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Students launch Future Teachers of Color Committed to Racial Justice

Each year, the Institute for Teachers of Color Committed to Racial Justice (ITOC) brings together roughly 120 educators from around the nation for a three-day conference designed to support the leadership capacities of teachers of Color who serve mostly students of Color. Co-founded by Dr. Rita Kohli, ITOC conference’s programming has addressed issues including coping with increased standardized testing pressures, resource inequities, and the current racial and political climate. The event also creates a safe space for teachers of Color to connect and support one another.

After attending the event for two running years, GSOE graduate student Andrea Carreno Cortez (M.Ed., Diversity and Equity) was inspired to launch a student organization that mirrors ITOC’s mission for future educators at UCR. With the guidance of Dr. Kohli, she and undergraduate student Lesly Monsalve started Future Teachers of Color Committed to Racial Justice (FTOC). FTOC President Carreno Cortez discusses the mission and goals of the new organization.

Tell us about Future Teachers of Color (FTOC) Committed to Racial Justice. FTOC’s mission is to bring together and build a community of racial justice-oriented students of Color from UCR who want to pursue teaching in a K-12 or higher education, and other careers in the education field.  Our main goal is to empower future educators of Color to teach for racial and social justice in order to build racially transformative classrooms and schools. We hope to do this by creating a safe space for students to critically think and talk about educational issues involving race and racism, providing volunteer opportunities in educational settings, and by inviting guest speakers to share their racial and social justice work with us. 

I am incredibly proud of the community of future educators of Color that has already began to grow in the short time that FTOC has been present at UCR. We have created a safe space to hear each other out by sharing our personal experiences of navigating the K-12 schooling system as students of Color. What is most inspiring as well is our ability to hear and build on each other’s ideas of ways to bring racial and social justice into education.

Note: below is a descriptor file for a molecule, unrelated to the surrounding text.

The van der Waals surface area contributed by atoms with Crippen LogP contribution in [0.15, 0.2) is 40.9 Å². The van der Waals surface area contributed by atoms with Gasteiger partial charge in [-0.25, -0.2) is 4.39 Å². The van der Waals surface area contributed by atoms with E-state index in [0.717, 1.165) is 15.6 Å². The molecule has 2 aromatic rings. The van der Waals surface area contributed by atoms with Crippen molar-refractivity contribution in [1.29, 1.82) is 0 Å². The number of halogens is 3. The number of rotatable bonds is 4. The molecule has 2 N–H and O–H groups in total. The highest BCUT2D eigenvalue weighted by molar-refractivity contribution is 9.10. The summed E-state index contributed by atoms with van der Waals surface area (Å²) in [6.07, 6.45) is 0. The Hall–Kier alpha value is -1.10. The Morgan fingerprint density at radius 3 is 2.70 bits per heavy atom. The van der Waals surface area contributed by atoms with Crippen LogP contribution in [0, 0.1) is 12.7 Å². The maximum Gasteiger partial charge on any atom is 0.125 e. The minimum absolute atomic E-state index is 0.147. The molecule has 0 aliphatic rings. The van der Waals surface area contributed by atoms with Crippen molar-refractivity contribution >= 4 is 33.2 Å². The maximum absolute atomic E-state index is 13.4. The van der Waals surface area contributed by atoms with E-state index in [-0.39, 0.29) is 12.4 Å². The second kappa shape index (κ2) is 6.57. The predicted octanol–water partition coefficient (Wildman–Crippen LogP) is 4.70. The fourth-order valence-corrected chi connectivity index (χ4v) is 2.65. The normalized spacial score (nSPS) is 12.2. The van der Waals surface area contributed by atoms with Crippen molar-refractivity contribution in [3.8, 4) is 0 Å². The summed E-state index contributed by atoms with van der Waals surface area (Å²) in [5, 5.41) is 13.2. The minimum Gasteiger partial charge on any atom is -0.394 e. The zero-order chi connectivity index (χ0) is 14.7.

What inspired you to start FTOC? FTOC is inspired by the Institute for Teachers of Color Committed to Racial Justice. Coming up on its 10th year, what I most admire about the ITOC conference is the community building opportunity that it has provided for many K-12 teachers of Color from across the country who work towards racial justice every day. This what inspired me to start an on-campus organization for future educators that could model what ITOC is doing. In addition, Dr. Rita Kohli, a professor from the Graduate School of Education and co-founder of the ITOC conference, has been a huge inspiration of FTOC. Dr. Kohli has helped me and Lesly Monsalve, FTOC’s vice president and co-founder, throughout the process of creating the organization, and we are very grateful for her support.

Future Teachers of Color


Can you tell us about some of the goals and future plans for the organization? We are really looking forward to our main event of the year, which is the ITOC conference in June. FTOC members will volunteer throughout the three-day event and will get the chance to meet and connect with current teachers of Color to learn about the racial justice work they do every day in their classrooms and community. We look forward to having FTOC Community Outreach Coordinators, Maria Fernanda Lizarraga and Guillermo Valdin, reach out to local schools and social-justice organizations to hopefully get in contact and collaborate with them soon. 

I am also excited about the work we will be doing with FTOC’s social media coordinator, Jacqueline Aguilar, secretary, Julian Felix, and treasurer, Sureya Washburn, to help make FTOC a great experience for its members. We plan to fundraise to help future FTOC members pay for their CBEST and/or CSET tests needed to apply for teaching credential programs. We also plan to fundraise for FTOC members to attend talks and conferences on racial and social justice, and to create FTOC shirts and buttons to wear to these events. 

How can interested students learn more about joining FTOC? If you identify as a UCR student of Color who is passionate about education and is committed to learning more about and doing racial/social justice work, I encourage you to join FTOC! There is no specific major/program you must be in to join. 
 

To learn more about FTOC, follow the organization on Instagram @ftoc_ucr, contact acarr041@ucr.edu, or visit the FTOC's highlander link website.